I suppose I'll have to do a few full charges/discharges to get an accurate reading. I'll be happy if my battery basically just stays the same. Hopefully one day, Tesla will allow me to just buy a new and high capacity battery. Or maybe just get a salvage Tesla with a big battery and moving it to my S 60. I don't care about the badge or performance so much. I just want the range!
     
  8. WarpedOne

    WarpedOne Supreme Premier

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    I am missing a statment similar to "I charged it to 100% and then driven it down to single digit percentage in a normal 'nonsporty-nonhilly-nonchilly' way".

    SOC estimator looses its grip on battery capacity reality when only doing partial cycles.
    It tries to err on the safe side - i.e. not promising the range that might not be there.
    One can help it by revisiting 100% and 0% soc.
    Without trying this out all talk about observed degradation is moot.
     
  9. animorph

    animorph Active Member

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    17%-18% is the worst I've heard of. I agree, 208 EPA rated miles for an new (old version) S60, so I think your degradation is unusual. It could have a bad module in the battery. Or it might be that the previous owner abused the battery. You have apparently charged to 100%, so hopefully it has tried to rebalance itself.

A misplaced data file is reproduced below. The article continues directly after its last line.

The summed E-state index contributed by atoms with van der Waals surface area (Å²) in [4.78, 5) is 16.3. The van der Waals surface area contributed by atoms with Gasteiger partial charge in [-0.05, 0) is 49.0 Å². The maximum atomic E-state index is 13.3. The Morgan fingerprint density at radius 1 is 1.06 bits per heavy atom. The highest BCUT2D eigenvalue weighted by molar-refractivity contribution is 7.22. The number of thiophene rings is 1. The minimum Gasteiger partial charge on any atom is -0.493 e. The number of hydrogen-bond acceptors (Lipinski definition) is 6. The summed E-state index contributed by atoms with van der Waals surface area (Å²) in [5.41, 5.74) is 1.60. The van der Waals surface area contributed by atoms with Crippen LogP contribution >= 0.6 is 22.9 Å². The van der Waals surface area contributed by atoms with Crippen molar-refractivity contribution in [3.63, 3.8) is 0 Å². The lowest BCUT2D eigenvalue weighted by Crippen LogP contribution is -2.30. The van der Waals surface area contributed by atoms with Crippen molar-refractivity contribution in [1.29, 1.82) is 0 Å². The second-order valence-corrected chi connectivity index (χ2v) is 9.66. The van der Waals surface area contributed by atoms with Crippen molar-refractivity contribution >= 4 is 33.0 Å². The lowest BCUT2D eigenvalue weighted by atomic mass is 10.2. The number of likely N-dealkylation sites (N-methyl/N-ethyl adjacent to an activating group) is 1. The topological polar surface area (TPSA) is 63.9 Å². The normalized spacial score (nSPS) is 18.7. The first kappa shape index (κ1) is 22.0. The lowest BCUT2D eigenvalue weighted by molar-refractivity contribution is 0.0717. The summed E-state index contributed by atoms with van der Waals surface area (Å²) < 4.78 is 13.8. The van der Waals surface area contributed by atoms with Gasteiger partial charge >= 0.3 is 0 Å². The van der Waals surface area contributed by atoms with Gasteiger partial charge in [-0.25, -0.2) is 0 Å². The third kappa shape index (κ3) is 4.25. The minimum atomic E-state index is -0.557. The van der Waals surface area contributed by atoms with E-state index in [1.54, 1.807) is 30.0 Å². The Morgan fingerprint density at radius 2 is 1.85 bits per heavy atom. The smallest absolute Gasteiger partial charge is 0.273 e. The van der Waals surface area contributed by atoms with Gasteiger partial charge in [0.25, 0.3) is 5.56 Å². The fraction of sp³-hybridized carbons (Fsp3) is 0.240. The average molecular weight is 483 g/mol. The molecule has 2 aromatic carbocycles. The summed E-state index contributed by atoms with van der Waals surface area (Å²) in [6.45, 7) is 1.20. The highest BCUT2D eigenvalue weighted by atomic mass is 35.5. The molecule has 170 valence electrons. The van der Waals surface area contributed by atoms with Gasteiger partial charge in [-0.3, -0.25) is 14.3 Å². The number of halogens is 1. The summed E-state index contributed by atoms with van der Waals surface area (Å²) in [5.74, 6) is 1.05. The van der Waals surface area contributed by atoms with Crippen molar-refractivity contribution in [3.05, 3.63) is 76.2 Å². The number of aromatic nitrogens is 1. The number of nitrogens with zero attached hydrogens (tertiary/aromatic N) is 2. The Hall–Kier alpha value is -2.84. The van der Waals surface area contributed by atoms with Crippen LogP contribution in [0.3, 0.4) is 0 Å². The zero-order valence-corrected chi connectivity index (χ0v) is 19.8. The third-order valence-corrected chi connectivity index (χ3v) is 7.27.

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  10. randvegeta

    randvegeta Member

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    I've read that the 2014 S 60 is apparently the worst when it comes to degradation.

    I suppose it's possible the previous owner could have charged it to 100% excessively. But as far as I know, Supercharging is not even included in my car. By the time I got my car, it was a little over 2 years old and had done around 30K Miles. He never reset the Trip meter, so it's been counting the average consumption over the last 4 years now. I'm not a heavy footed driver, and I actually enjoy hypermileing (sometimes) and the previous owner had a lower average wh/km than I do! (Though my wife also drives the car and she uses at least 25% more energy than I do when I drive..)

    I'm hoping that my battery isn't actually getting worse, and that I just need to do a few charge/discharge cycles from 0 - 100%, and I'll get back to where it was last summer. We shall see.
     
  11. TexasEV

    TexasEV Well-Known Member

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    Don’t know what you read, but I had the same car (actually 2013 S 60, but it’s the same as 2014) and when I just sold it after almost 5 years my 100% charge was 199 miles. That was after charging the battery to 90% every night, and frequent charging to 100% for road trips. I probably supercharged 70-80 times. I think that degradation is normal, nothing excessive about it.